Microsoft: Cloud Email Breach Still Under ‘Ongoing Investigation’
While an API flaw that enabled the attack to succeed has been fixed, Microsoft is still trying to figure out how the attackers were able to acquire an Azure Active Directory key in the first place.
Microsoft said Friday that while it has fixed an API flaw that helped to enable a threat actor to compromise certain customer cloud email accounts, including those used by multiple U.S. government agencies, the company is still trying to determine how an attacker was able to steal an Azure Active Directory key used in the compromise.
The company said the stolen Azure AD key was then misused to forge authentication tokens and gain access to emails from an estimated 25 organizations.
“The method by which the actor acquired the key is a matter of ongoing investigation,” Microsoft said in a post Friday.
Microsoft has said that the attackers were able to access customers’ Exchange Online data via Outlook Web Access.
The company “initially assumed the actor was stealing correctly issued Azure Active Directory (Azure AD) tokens,” the company said in the Friday post. However, Microsoft said that its analysts “later determined that the actor’s access was utilizing Exchange Online authentication artifacts, which are typically derived from Azure AD authentication tokens.”
“Further in-depth analysis over the next several days led Microsoft analysts to assess that the internal Exchange Online authentication artifacts did not correspond to Azure AD tokens in Microsoft logs,” Microsoft said.
Chinese Threat Actor
Microsoft has attributed the breach to a hacking group working on behalf of the Chinese government, which the company tracks under the identifier “Storm-0558.”
The breach was discovered after a U.S. federal civilian agency “identified suspicious activity in their Microsoft 365 (M365) cloud environment,” and reported it to Microsoft, the U.S. Cybersecurity and Infrastructure Security Agency (CISA) said in a post.
Several reports have identified the agency as the State Department. ABC News reported that the Commerce Department was also impacted in the attacks, and that an account belonging to Commerce Secretary Gina Raimondo was among those compromised in the breach.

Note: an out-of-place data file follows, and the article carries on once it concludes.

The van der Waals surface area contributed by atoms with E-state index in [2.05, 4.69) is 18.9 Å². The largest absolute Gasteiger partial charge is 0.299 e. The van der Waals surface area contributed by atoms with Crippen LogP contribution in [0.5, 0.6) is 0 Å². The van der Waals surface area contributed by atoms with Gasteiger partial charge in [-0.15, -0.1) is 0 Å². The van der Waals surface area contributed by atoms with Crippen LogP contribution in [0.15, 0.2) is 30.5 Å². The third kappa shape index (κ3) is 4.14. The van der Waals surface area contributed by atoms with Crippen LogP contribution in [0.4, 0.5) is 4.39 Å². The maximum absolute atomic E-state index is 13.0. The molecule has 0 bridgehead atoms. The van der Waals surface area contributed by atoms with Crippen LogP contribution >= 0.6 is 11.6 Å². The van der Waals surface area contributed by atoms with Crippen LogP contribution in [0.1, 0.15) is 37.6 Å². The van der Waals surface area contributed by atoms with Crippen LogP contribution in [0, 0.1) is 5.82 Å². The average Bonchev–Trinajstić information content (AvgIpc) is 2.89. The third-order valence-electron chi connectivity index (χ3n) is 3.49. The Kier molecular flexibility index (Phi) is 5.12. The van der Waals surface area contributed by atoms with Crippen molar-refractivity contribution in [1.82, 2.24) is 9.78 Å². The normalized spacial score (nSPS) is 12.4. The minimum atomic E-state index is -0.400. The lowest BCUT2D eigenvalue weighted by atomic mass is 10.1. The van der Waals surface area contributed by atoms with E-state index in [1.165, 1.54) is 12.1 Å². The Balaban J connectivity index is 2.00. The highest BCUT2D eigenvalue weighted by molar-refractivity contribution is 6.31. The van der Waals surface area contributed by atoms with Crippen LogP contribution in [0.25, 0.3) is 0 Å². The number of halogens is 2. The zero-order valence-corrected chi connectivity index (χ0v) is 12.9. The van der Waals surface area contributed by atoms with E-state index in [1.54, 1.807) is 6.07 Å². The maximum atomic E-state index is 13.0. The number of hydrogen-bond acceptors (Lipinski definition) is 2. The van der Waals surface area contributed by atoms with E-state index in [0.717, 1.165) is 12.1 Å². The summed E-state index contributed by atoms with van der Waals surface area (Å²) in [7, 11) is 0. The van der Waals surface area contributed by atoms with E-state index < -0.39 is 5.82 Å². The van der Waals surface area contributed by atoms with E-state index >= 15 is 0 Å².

In its post Friday, Microsoft said that “our telemetry and investigations indicate that post-compromise activity was limited to email access and exfiltration for targeted users.”
According to CISA, the data stolen in the attack was not classified, and the number of impacted accounts was minimal. “Microsoft determined that APT actors accessed and exfiltrated unclassified Exchange Online Outlook data from a small number of accounts,” CISA said in its post.
In a statement, National Security Council spokesman Adam Hodge said that “last month, U.S. government safeguards identified an intrusion in Microsoft’s cloud security, which affected unclassified systems.” Hodge added that “officials immediately contacted Microsoft to find the source and vulnerability in their cloud service.”
The attack is believed to have begun on May 15, according to Microsoft. The company’s investigation began June 16, after Microsoft received a customer report about “anomalous mail activity.”
While Microsoft has not yet determined how the Azure AD key was acquired by attackers, the company has suggested the theft would not have led to a breach of customer accounts if it wasn’t for an API flaw. Holders of such keys are not supposed to be capable of forging authentication tokens with the keys, according to Microsoft.
“Though the key was intended only for [Microsoft] accounts, a validation issue allowed this key to be trusted for signing Azure AD tokens,” the company said in the Friday post. “This issue has been corrected.”
More specifically, the attacker was “able to obtain new access tokens by presenting one previously issued from this API due to a design flaw,” Microsoft said. “This flaw in the GetAccessTokenForResourceAPI has since been fixed to only accept tokens issued from Azure AD or MSA respectively. The actor used these tokens to retrieve mail messages from the OWA API.”
Microsoft said in its post earlier this week that it had “completed mitigation of this attack for all customers,” and that customers do not have to take any action in response. “If you have not been contacted, our investigations indicate that you have not been impacted,” the company said.